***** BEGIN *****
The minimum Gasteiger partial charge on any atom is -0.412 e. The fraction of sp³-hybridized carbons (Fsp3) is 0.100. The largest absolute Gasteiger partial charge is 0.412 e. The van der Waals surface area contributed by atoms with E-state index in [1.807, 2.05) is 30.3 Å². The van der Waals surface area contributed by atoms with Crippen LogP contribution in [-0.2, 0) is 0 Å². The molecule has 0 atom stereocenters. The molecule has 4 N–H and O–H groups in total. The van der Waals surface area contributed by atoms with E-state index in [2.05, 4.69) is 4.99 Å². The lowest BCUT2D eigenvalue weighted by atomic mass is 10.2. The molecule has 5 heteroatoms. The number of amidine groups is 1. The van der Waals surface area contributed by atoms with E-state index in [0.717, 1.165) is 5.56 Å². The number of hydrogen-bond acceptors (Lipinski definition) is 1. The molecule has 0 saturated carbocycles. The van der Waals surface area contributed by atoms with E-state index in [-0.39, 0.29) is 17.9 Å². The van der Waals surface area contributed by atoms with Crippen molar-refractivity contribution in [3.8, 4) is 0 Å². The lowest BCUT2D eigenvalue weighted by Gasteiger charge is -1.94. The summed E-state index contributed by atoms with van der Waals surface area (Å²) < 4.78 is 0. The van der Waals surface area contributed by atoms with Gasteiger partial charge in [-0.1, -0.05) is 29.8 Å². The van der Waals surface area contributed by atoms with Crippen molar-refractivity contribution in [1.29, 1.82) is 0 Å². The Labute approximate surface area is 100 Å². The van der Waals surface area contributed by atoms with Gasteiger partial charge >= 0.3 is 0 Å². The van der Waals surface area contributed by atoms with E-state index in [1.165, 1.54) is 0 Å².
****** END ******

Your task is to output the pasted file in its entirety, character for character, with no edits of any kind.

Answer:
The minimum Gasteiger partial charge on any atom is -0.412 e. The fraction of sp³-hybridized carbons (Fsp3) is 0.100. The largest absolute Gasteiger partial charge is 0.412 e. The van der Waals surface area contributed by atoms with E-state index in [1.807, 2.05) is 30.3 Å². The van der Waals surface area contributed by atoms with Crippen LogP contribution in [-0.2, 0) is 0 Å². The molecule has 0 atom stereocenters. The molecule has 4 N–H and O–H groups in total. The van der Waals surface area contributed by atoms with E-state index in [2.05, 4.69) is 4.99 Å². The lowest BCUT2D eigenvalue weighted by atomic mass is 10.2. The molecule has 5 heteroatoms. The number of amidine groups is 1. The van der Waals surface area contributed by atoms with E-state index in [0.717, 1.165) is 5.56 Å². The number of hydrogen-bond acceptors (Lipinski definition) is 1. The molecule has 0 saturated carbocycles. The van der Waals surface area contributed by atoms with E-state index in [-0.39, 0.29) is 17.9 Å². The van der Waals surface area contributed by atoms with Crippen molar-refractivity contribution in [3.8, 4) is 0 Å². The lowest BCUT2D eigenvalue weighted by Gasteiger charge is -1.94. The summed E-state index contributed by atoms with van der Waals surface area (Å²) < 4.78 is 0. The van der Waals surface area contributed by atoms with Gasteiger partial charge in [-0.1, -0.05) is 29.8 Å². The van der Waals surface area contributed by atoms with Crippen molar-refractivity contribution in [1.29, 1.82) is 0 Å². The Labute approximate surface area is 100 Å². The van der Waals surface area contributed by atoms with Gasteiger partial charge >= 0.3 is 0 Å². The van der Waals surface area contributed by atoms with E-state index in [1.165, 1.54) is 0 Å².